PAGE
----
WASHINGTON (AP) -- The FBI thought it was closing in on Joran van der Sloot in the notorious Natalee Holloway missing-teenager case, and he was videotaped and paid $25,000 in a sting operation. But when the agency delayed his arrest to help build a criminal case, he took the money and headed for Peru, where authorities say he now has confessed to killing a different young woman.
The investigation of van der Sloot in the Alabama teenager's case simply was not far enough along to have him arrested, the FBI and the U.S. attorney's office in Birmingham said Wednesday.
Holloway disappeared on the island of Aruba on May 30, 2005.
Van der Sloot is now expected to be charged with murder in Peru in the killing, exactly five years later, of 21-year-old business student Stephany Flores, the daughter of a Peruvian circus promoter and former race car driver whom he meet playing poker at a casino.
In his hotel room, van der Sloot strangled Flores with his two hands and smashed her in the face with an elbow, the chief of Peru's criminal police, Gen. Cesar Guardia, told The Associated Press in Lima on Wednesday.
"He's irascible. He has no self-control," Guardia said. He's also very calculated, the general said, taking Flores' cash, about $300 in Peruvian currency, and two credit cards.
The 22-year-old Dutchman's confession was so thorough -- and backed by such conclusive evidence -- that police decided to waive the usual crime scene visit, Guardia added.
Police will formally ask prosecutors Thursday to charge van der Sloot with murder, for which he would face from 15 to 35 years in prison if convicted.
Guardia said van der Sloot attested in his confession Monday that he killed Flores because she found out about the Aruba case by using his laptop without his permission. But he said police didn't necessarily believe him.
The evidence against the Dutchman includes hotel security camera video showing Flores and van der Sloot entering his hotel room together and the Dutchman leaving alone four hours later.
U.S. law enforcement officials and a private investigator said the work on Holloway's disappearance was revived in April when van der Sloot reached out to a lawyer for Holloway's mother and requested $250,000 in exchange for disclosing the location of the young woman's body on the island of Aruba.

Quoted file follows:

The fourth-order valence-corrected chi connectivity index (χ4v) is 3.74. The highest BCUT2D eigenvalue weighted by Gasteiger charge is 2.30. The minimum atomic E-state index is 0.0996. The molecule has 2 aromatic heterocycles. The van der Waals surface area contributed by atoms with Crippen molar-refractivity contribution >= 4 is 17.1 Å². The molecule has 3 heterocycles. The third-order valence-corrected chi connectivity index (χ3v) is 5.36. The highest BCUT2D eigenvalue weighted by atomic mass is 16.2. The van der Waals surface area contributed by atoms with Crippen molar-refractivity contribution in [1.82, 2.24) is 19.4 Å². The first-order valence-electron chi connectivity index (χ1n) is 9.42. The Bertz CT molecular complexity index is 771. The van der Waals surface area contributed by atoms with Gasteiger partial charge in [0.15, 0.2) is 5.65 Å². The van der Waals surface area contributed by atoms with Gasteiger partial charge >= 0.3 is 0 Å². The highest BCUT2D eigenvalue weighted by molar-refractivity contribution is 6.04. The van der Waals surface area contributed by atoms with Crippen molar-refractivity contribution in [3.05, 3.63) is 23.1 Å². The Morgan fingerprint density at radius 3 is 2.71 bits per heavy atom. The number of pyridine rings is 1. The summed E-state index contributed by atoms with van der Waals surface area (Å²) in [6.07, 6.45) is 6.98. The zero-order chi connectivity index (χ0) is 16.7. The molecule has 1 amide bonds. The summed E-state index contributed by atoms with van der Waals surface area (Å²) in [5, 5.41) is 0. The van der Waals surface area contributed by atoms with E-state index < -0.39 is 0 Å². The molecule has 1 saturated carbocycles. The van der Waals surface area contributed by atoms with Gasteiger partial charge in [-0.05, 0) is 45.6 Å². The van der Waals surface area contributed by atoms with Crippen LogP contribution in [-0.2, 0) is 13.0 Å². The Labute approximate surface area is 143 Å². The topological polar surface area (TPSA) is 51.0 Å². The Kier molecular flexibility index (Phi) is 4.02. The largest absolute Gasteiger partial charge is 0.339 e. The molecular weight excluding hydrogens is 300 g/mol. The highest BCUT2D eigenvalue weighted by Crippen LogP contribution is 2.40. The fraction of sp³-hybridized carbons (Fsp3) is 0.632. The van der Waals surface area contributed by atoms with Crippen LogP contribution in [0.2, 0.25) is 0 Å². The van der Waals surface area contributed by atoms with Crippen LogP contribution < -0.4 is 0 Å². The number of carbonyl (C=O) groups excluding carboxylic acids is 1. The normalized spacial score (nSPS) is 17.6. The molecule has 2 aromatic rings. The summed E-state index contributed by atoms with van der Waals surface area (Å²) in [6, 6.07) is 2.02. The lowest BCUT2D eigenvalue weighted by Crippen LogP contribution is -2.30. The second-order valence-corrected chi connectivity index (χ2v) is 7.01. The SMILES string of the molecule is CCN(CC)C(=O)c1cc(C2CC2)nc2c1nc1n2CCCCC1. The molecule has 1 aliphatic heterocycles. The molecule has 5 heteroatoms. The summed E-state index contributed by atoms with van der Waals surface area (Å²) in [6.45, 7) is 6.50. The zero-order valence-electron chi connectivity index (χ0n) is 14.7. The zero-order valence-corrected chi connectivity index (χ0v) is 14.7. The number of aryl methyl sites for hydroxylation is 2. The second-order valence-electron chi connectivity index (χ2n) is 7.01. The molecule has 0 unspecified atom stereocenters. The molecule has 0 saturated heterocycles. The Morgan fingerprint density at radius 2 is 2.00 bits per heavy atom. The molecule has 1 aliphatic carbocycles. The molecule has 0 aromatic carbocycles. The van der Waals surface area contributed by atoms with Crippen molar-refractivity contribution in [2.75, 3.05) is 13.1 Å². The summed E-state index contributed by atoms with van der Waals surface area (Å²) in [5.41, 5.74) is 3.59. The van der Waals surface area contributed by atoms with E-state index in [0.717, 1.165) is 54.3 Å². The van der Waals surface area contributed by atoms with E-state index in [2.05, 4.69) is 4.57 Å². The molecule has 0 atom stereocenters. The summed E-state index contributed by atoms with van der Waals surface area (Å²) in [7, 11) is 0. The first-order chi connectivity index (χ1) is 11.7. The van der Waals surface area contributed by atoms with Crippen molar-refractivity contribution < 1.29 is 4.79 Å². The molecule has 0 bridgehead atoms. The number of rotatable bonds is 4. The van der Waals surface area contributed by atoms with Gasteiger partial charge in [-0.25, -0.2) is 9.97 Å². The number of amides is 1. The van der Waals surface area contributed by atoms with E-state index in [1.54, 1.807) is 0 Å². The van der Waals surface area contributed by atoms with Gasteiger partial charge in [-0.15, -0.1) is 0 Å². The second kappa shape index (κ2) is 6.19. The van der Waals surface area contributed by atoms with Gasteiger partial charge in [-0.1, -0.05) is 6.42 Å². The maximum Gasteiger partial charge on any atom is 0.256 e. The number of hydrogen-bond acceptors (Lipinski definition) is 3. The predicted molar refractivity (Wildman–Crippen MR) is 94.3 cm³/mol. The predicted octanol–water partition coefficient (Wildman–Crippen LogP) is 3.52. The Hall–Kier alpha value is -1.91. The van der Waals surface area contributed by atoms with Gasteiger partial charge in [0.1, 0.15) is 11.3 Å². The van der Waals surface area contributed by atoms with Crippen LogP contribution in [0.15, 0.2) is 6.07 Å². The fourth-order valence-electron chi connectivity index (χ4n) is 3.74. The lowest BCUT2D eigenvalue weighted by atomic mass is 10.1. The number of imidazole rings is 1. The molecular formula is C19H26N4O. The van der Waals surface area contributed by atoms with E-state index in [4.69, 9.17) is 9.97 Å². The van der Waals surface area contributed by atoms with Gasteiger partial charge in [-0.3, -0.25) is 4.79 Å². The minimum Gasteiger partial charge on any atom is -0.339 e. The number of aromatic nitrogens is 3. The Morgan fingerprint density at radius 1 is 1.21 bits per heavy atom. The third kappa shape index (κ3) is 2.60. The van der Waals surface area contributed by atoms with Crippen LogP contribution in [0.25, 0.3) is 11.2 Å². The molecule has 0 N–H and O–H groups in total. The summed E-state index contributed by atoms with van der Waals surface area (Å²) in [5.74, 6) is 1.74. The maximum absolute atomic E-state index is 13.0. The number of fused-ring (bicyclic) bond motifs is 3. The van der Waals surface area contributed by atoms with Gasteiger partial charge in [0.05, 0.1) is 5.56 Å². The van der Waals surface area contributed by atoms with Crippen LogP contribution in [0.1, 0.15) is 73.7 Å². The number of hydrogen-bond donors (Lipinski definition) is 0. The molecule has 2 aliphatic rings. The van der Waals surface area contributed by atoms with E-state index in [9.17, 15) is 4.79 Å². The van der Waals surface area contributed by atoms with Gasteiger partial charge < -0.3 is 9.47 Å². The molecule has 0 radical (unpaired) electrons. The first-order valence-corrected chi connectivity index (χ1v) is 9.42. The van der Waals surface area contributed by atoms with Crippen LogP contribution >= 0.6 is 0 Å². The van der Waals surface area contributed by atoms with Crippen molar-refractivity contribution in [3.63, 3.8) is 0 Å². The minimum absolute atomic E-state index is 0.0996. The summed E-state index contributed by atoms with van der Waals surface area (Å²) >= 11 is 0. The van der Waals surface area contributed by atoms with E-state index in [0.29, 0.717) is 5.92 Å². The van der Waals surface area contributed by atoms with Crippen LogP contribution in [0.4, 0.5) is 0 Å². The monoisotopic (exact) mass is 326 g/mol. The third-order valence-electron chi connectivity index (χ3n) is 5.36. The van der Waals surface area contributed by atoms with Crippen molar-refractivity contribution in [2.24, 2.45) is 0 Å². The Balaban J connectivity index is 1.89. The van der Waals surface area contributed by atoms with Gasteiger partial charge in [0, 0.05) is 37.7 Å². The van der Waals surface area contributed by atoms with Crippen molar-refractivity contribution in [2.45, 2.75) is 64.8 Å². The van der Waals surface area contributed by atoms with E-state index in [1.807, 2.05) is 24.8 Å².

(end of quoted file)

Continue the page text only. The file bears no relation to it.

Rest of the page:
He got $25,000, and the private investigator says the suspect was taped saying he pushed her down, she hit her head and died. But the statement from the FBI and U.S. attorney's office said the law enforcement probe "was not sufficiently developed to bring charges prior to the time van der Sloot left Aruba."
Aruba authorities have been frustrated in their efforts to prosecute van der Sloot because they have been unable to find Holloway's remains.
According to the private investigator, Bo Dietl, messages started coming in to John Kelly, a lawyer for the Holloway family who had hired Dietl, around Easter of this year from van der Sloot. Van der Sloot, for years the prime suspect in Holloway's disappearance, wanted to give details of where Holloway was buried and how she died.
The family said they wanted closure and Kelly contacted the FBI, which sent 10 to 12 agents to Aruba to meet Kelly, Dietl said Wednesday in an interview with The Associated Press.
They set up a sting operation and told van der Sloot he would receive $25,000 immediately and $225,000 more once the body was found.
Kelly and van der Sloot met in a hotel room in Aruba and were secretly videotaped by the FBI. Van der Sloot said on tape that after Holloway died, he contacted his father who helped him bury the body, the investigator said.
Van der Sloot's father died in January.
"He wanted to come clean, but he also wanted money," said Dietl. "So now, not knowing if this was true or not, if there was a chance of recovering the body, we wanted to do that."
Under surveillance by the FBI, Kelly and van der Sloot went to where the body supposedly was buried.
No body has been found.
Van der Sloot has told investigators in Aruba that he left the 18-year-old Holloway on a beach, drunk. For years, he has denied involvement in her disappearance.
Van der Sloot was the last person seen with Holloway before she vanished during a high school graduation trip to the Dutch Caribbean island. He was arrested but has been released twice because of a lack of evidence.
Flores' family was asked Wednesday for comment on the latest developments.
Enrique Flores, one of the slain Peruvian woman's brothers, said, "My sister is dead, so I can't accomplish anything by thinking about what might have been."
"Neither I nor the family are thinking about all the things that could have happened but did not. What we want now is for police to release their report so the prosecutor can decide whether to bring a case and on what charges."
Van der Sloot, who was a fixture on true crime shows and in tabloids after Holloway's disappearance, crossed into Chile on Monday, roughly a day after leaving the Lima hotel. The day of his arrest in Chile, he was charged in the United States with trying to extort $250,000 from Holloway's family.
The federal criminal complaint in that case, filed in Birmingham, alleged an arrangement to pay the money for disclosing the location of Holloway's body. According to a sworn statement, van der Sloot got a partial payment of $15,000 wired to a Netherlands bank soon after, but the complaint did not say where the money came from. The FBI said only that the payment came from private funds.
The U.S. government's involvement in the payment to van der Sloot was first reported by the New York Post.
Samantha Gross reported from New York City. Jay Reeves and Kendal Weaver in Alabama, Mike Melia in San Juan, Puerto Rico, and Frank Bajak and Carla Salazar in Lima, Peru, contributed to this report.
(Copyright 2010 by The Associated Press. All Rights Reserved.)